Monday, August 24, 2009

Wahab

Visitors to Ocracoke occasionally remark on the surname Wahab, an early island family name. James Wahab appears to be the first of this family to live in coastal North Carolina. He received two land grants on Hatteras Banks in 1755. In 1825 Eliza Bradley Howard (1808- 1870) married Job Wahab (1802-1860). Together they had fifteen children. Many of them and their descendants are buried in the large George Howard cemetery (sometimes referred to as the Howard-Wahab cemetery) on British Cemetery Road.

Back in the mid 1970s I met Jim Zogby who was visiting the island with his family. Jim, the son of Lebanese immigrants, founded the Arab American Institute in 1985, and was fascinated by stories that the first Wahab on the Outer Banks was a shipwrecked Arab sailor. He made it a point to visit Myra Wahab (widow of prominent islander Stanley Wahab, and herself a seventh generation Ocracoker with Wahab ancestors).

During the conversation Myra mentioned that several academics (from Duke University, I believe) had visited her and tried to explain that Wahab is actually a Scotch-Irish name (sometimes spelled Wauchope, Wauchop, or Waughop). Myra, Jim says, would have none of this, and saw the professors to the door. She explained to Jim that the Ocracoke Wahabs were "Ay-rab and proud of it." Jim laughs as he tells me this was the first and only time he's ever heard the pronunciation "Ay-rab" and the phrase "proud of it" in the same sentence.

Sadly, although a number of islanders are direct descendants of the Wahabs, the name is dying out on Ocracoke. Not a single Wahab is listed in our local telephone directory.

You can read more about the Ocracoke Wahabs by following these two links:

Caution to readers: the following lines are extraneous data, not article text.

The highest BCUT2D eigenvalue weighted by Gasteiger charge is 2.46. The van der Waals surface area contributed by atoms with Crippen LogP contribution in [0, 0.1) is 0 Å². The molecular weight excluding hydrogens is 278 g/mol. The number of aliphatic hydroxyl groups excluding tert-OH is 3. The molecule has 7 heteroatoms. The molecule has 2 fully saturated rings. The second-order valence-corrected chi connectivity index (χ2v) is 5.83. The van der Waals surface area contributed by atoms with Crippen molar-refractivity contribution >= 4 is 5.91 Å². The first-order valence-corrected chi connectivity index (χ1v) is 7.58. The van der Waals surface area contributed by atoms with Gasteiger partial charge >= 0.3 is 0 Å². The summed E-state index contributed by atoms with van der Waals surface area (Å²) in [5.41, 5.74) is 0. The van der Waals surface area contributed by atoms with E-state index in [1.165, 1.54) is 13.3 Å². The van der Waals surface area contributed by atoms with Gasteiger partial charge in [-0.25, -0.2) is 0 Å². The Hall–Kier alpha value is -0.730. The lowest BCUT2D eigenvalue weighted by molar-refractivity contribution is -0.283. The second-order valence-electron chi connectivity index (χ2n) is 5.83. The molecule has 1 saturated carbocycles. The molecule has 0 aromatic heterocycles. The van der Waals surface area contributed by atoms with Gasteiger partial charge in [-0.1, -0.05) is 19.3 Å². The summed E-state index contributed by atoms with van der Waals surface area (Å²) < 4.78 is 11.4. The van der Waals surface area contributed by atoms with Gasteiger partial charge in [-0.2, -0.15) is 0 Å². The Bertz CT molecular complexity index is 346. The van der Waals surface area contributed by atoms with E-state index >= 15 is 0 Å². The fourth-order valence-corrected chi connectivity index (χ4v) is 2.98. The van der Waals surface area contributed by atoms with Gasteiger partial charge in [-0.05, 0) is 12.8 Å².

The Wahab family Bible: http://www.ncgenweb.us/hyde/bible/wahabjob.htm

An interview with Myra Wahab: http://circanceast.beaufortccc.edu/BCCC/articles/Spring%201984/PDF/Story3.pdf

This month's Ocracoke Newsletter is Lou Ann's story about volunteering for turtle patrol with the National Park Service. You can read her story and see her pictures here: http://www.villagecraftsmen.com/news072809.htm.

5 comments:

  1. Anonymous6:18 PM

    Most interesting article/interview with Myra Wahab.

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  2. Anonymous6:50 PM

    The surname Wahab is, indeed, a Scotch-Irish name. The same surname occurs in the Waxhaws area of North Carolina, though it has been altered to "Walkup". This is simply a case of trying to capture the spelling of a certain pronunciation. It shows up as Wahob, Wahop, Whahoop, Waughup, all variations of the Scottish surname Wauchope.

    A bit of a shame that this family cares little for their true heritage...

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    1. My name is Adam Wahab, son of Jack Wahab, who's father was Harvey Wahab, etc. Our last name isn't of Celtic origin, but Arab! Shame you assume to know more about our heritage than we do.

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  3. Carolyn Hooper Hoberman8:04 PM

    My mother used to tell me the Howards had "Ay-rabs" in the family in her deep North Carolina accent. It warmed my heart and made me feel connected to my Mother, who passed away in the 80's, to hear Myra Wahab say it the same way.

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    1. Carolyn, are you a descendant of Blanche Spencer and Fredrick Hooper?

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